Excerpt from The Tragedy Paper
She was already wrapping a green scarf around her neck and pulling on her coat. When I didn’t move, she stopped and looked at me.
“I’m not going to give up,” she said. “If you don’t come, I guess I’ll just go alone. You know that book If You Give A Moose A Muffin? Well, in this case. If You Give A Girl A Pancake in a Snowstorm…I am unstoppable.”
One of the themes running through The Tragedy Paper is the idea that the universe is out of whack and normal rules don’t apply. The best way I could think of to illustrate that was with snow storms. I think it happens to all of us when it snows a lot, normal life is suspended and something else takes its place. Just this week we had a snow day. In the end it did not snow as much as was predicted, but we switched from our usual weekday mode to an almost vacation day mood – everyone home, lunch out at our favorite deli, trekking through the snow in the city square just a few blocks north of us, throwing snow balls through a strung-up Christmas wreath. And when it is an even bigger storm and everything stops, the mood shifts even more either to lots of excitement or even worry about what it might mean (no travel, no power?). So with the snow comes the good and the possibly bad.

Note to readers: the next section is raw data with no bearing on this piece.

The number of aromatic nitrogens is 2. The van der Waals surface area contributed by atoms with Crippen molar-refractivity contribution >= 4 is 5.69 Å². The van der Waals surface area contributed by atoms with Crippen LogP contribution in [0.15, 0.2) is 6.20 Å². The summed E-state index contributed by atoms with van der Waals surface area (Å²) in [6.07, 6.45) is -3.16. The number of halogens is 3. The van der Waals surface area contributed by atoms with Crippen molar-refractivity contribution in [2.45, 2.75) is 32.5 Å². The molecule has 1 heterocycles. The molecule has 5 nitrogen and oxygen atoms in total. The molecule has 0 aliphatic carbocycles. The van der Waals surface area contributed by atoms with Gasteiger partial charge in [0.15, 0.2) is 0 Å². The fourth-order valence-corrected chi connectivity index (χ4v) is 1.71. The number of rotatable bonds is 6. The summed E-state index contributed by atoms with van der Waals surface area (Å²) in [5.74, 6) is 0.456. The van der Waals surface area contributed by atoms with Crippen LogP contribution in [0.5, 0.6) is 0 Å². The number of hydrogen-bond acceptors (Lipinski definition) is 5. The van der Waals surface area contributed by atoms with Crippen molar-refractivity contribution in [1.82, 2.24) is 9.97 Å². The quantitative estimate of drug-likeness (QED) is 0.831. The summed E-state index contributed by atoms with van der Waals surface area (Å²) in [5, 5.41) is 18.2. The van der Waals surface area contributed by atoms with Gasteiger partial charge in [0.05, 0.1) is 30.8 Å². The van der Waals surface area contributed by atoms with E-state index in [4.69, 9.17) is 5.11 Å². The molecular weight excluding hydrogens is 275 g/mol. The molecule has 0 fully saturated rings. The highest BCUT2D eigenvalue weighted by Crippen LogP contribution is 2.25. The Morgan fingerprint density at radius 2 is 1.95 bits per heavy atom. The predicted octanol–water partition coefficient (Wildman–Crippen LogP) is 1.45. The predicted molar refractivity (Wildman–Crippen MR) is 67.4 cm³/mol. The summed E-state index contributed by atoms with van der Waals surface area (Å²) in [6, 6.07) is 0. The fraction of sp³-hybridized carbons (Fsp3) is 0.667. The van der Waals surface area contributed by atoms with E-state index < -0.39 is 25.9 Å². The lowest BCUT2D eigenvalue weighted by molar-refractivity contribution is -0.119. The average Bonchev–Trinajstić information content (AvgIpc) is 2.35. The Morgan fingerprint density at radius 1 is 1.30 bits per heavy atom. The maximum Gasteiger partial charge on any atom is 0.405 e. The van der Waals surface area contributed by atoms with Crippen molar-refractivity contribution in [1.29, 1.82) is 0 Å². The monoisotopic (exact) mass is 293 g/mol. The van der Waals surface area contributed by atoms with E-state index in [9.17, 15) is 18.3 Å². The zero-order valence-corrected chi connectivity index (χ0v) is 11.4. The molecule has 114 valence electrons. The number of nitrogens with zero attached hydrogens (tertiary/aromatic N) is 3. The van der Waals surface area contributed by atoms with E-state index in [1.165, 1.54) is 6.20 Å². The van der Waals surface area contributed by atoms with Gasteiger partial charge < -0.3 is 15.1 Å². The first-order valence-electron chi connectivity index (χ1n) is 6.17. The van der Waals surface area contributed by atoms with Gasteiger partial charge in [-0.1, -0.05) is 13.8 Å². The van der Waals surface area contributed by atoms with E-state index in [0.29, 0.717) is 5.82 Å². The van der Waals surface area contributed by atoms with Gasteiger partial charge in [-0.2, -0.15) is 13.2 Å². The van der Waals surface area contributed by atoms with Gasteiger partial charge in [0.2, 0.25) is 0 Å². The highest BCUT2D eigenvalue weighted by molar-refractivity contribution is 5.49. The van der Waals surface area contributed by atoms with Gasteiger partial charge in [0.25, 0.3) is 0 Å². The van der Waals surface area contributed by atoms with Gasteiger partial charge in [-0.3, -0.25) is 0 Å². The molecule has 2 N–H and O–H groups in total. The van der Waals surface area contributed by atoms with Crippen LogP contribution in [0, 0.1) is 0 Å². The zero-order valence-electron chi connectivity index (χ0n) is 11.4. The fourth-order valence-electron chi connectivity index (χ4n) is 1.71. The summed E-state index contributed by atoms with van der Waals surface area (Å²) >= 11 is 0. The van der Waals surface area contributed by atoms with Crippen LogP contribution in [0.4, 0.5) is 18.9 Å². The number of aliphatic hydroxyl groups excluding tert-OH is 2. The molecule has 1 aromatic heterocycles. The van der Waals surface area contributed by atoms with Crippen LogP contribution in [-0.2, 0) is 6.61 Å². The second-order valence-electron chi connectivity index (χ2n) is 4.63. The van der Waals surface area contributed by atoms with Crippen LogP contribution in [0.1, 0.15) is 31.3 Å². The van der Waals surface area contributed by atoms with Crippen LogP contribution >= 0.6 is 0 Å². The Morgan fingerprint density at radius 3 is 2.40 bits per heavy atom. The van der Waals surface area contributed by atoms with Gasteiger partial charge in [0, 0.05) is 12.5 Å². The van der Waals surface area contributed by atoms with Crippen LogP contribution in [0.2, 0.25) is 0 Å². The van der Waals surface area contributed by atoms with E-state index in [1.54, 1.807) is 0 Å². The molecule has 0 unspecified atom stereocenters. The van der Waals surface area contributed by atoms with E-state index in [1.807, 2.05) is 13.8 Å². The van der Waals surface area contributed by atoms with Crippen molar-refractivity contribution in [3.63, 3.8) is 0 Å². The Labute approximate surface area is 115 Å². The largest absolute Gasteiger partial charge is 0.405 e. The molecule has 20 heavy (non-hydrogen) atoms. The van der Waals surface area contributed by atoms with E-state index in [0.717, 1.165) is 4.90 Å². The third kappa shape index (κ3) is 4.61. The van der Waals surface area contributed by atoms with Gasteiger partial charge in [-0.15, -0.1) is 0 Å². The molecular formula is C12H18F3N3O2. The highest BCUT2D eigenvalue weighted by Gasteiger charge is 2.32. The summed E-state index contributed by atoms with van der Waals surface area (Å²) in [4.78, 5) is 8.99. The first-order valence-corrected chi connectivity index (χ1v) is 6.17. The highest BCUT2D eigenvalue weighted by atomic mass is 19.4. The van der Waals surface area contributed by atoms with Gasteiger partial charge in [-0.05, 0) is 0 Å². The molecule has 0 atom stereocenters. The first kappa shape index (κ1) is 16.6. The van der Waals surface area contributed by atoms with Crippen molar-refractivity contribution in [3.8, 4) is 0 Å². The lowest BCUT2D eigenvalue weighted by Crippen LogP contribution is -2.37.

Tim’s story begins and ends with a snow storm – two different storms that bring different outcomes. If his flight had not been delayed that fateful January day, he would have arrived at the Irving School knowing nobody but the headmaster. He might have recognized Vanessa in the halls as the girl who was on his plane – but would he have talked to her? Probably not.At the same time, the snow brought out something in Vanessa that Tim would not have seen without it. Toward the end of the book the second storm also brings excitement along with a sense of doom. I loved writing the dinner scene the night of that second storm – again, everything was suspended. Food was put out for students to take when they wanted it, the English teacher Mr. Simon baked the brownies, Tim’s feet got wet from all the melted snow so he ate barefoot.
There is supposed to be a snow storm again tomorrow. I find myself constantly checking the weather, hoping for the worst. We don’t have to go anywhere, and we live in the city so really how bad could it be? But there is just something about a snow storm…
Elizabeth LaBan lives in Philadelphia with her restaurant critic husband and two children. The Tragedy Paper, published by Knopf in January 2013, is her first young adult novel. She is a freelance writer and editor whose work has appeared in The Philadelphia Inquirer, New York Newsday and The Times-Picayune, among other publications, as well as the author of The Grandparents Handbook which was published by Quirk Books.